In previous posts, I've talked about building your own desktop PC, and building your own home theater PC. I'm still very much in love with that little HTPC I built. Not only does it have a modern dual-core CPU, and fantastic high-definition capable integrated video -- it's an outstanding general purpose media sharing server, too. But the real punchline is that I eventually got that box down to an insanely low 44 watts at idle. That's in the ballpark for a powerful laptop, and far better than your garden variety desktop PC, which will draw somewhere between 100 to 200 watts of power.
44 watts is impressive, but what if you want to build a PC that uses even less power -- radically less?
That's when you turn to something like AMD's Geode platform in the Nano-ITX form factor. It uses five watts of power at idle. That's almost ten times less than my HTPC build I was so proud of!
This is the JetWay J8F9 AMD Geode LX800 motherboard. I can't say "this is actual size" with a straight face without knowing the size and aspect ratio of your monitor, but it's probably darn close. The actual dimensions are just under five inches on each side. It may not look like much, but consider the specs:
- 500 Mhz AMD x86 Geode LX 800 CPU
- 200 pin SO-DIMM memory slot, 1 GB DDR-400 max
- Two ATA-100 drive connections
- mini-PCI expansion slot
- CompactFlash memory card slot
- onboard audio / VGA / fast ethernet / USB
This thing is, for all intents and purposes, a complete, standalone x86 PC that fits in the palm of your hand and sips five watts of power. Well, assuming you have an enormous hand.
You will need memory and a storage device, of course. You could pick up a laptop hard drive, but another clever thing about this board is that it allows you to use a cheap CompactFlash card as your storage medium -- for the optimal low power, no moving parts install.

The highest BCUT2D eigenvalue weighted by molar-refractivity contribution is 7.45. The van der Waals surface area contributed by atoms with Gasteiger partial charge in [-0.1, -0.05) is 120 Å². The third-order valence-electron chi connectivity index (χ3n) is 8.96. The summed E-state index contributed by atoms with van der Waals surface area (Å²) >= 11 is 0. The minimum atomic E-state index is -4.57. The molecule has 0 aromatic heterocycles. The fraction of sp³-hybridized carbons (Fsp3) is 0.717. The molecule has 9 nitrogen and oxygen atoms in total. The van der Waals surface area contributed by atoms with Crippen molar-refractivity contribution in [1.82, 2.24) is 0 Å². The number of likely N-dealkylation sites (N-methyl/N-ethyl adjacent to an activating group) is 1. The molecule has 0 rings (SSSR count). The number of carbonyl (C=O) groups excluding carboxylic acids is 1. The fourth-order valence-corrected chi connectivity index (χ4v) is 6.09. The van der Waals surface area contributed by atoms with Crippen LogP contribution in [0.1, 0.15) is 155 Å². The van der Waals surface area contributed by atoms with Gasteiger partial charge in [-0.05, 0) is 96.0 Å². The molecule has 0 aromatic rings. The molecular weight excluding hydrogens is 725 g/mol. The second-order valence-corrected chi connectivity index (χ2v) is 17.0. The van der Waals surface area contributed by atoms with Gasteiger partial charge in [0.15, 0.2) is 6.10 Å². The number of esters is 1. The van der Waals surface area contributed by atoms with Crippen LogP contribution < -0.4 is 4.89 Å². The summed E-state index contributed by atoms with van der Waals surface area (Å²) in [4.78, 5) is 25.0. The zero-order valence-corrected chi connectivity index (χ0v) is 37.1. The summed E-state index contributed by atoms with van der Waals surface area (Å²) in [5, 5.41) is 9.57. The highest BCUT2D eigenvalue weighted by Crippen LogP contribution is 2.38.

- AMD Geode LX 800 Nano ITX Motherboard/CPU Combo $154
- 512MB 200-pin SO-DIMM DDR-400 $20
- 4GB compact flash card $14
- 12vdc AC/DC external wall wart $18
So we can put together our own tiny utility PC for right at 200 bucks. Not bad. Unbox it, snap in the memory and CF card, plug in the wall wart, and you're ready to install and boot your operating system of choice. It's that simple.
Naturally, you won't get barn-burning performance, but if you remember the Pentium II 300 Mhz systems of yesteryear, you'll know what to expect. You may recall those now-ancient boxes were still able to do some pretty amazing things in their day. I would not build an ultra-lower power PC assuming it will be tolerable for day-to-day web browsing and email reading, unless you're comfortable using text mode or command-line interfaces exclusively.
This must be a market segment JetWay specializes in; they have a surprisingly large number of Mini-ITX motherboards to choose from. I don't think you'll find anything more power-efficient than the Geode LX 800 model, though, but there are some lesser expensive choices that get close. Lots of variety!
If the 5" x 5" profile of the Nano-ITX is far too large for your tastes, how do you feel about Pico-ITX? It's even smaller at 10cm x 7.2cm.
I've been following the ultra low power, tiny form factor PC segment for quite a few years now. With the emergence of Intel's Atom and "netbooks" like the ASUS Eee, it's a segment that is dangerously close to becoming mainstream. If you're interested, mini-itx.com is still one of the best sources of hands-on reviews, information, and community projects. It's fun stuff.
What could you do with a tiny, highly efficient x86 PC that boots up in under a minute?